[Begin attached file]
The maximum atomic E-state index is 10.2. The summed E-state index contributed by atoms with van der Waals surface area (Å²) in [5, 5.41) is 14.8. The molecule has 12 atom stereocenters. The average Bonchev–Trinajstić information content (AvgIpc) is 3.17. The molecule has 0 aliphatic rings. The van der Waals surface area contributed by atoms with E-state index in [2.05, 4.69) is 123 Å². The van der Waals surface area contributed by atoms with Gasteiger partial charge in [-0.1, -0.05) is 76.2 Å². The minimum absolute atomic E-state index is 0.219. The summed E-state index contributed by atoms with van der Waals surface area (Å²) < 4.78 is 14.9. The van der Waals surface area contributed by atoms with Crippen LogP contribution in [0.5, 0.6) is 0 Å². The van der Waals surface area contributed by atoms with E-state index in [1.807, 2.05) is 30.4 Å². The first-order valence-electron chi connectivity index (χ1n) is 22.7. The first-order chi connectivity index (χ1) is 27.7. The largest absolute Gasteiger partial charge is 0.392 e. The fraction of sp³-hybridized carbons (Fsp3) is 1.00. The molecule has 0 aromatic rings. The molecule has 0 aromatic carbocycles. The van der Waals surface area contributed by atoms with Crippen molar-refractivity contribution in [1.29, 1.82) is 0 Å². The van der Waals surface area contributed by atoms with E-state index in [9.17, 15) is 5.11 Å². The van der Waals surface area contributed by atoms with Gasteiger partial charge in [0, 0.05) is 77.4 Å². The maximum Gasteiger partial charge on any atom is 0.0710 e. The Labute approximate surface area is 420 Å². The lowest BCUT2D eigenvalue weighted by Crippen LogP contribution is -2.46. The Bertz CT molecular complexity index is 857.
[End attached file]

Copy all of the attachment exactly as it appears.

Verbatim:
The maximum atomic E-state index is 10.2. The summed E-state index contributed by atoms with van der Waals surface area (Å²) in [5, 5.41) is 14.8. The molecule has 12 atom stereocenters. The average Bonchev–Trinajstić information content (AvgIpc) is 3.17. The molecule has 0 aliphatic rings. The van der Waals surface area contributed by atoms with E-state index in [2.05, 4.69) is 123 Å². The van der Waals surface area contributed by atoms with Gasteiger partial charge in [-0.1, -0.05) is 76.2 Å². The minimum absolute atomic E-state index is 0.219. The summed E-state index contributed by atoms with van der Waals surface area (Å²) < 4.78 is 14.9. The van der Waals surface area contributed by atoms with Crippen LogP contribution in [0.5, 0.6) is 0 Å². The van der Waals surface area contributed by atoms with E-state index in [1.807, 2.05) is 30.4 Å². The first-order valence-electron chi connectivity index (χ1n) is 22.7. The first-order chi connectivity index (χ1) is 27.7. The largest absolute Gasteiger partial charge is 0.392 e. The fraction of sp³-hybridized carbons (Fsp3) is 1.00. The molecule has 0 aromatic rings. The molecule has 0 aromatic carbocycles. The van der Waals surface area contributed by atoms with Crippen molar-refractivity contribution in [1.29, 1.82) is 0 Å². The van der Waals surface area contributed by atoms with E-state index in [9.17, 15) is 5.11 Å². The van der Waals surface area contributed by atoms with Gasteiger partial charge in [0, 0.05) is 77.4 Å². The maximum Gasteiger partial charge on any atom is 0.0710 e. The Labute approximate surface area is 420 Å². The lowest BCUT2D eigenvalue weighted by Crippen LogP contribution is -2.46. The Bertz CT molecular complexity index is 857.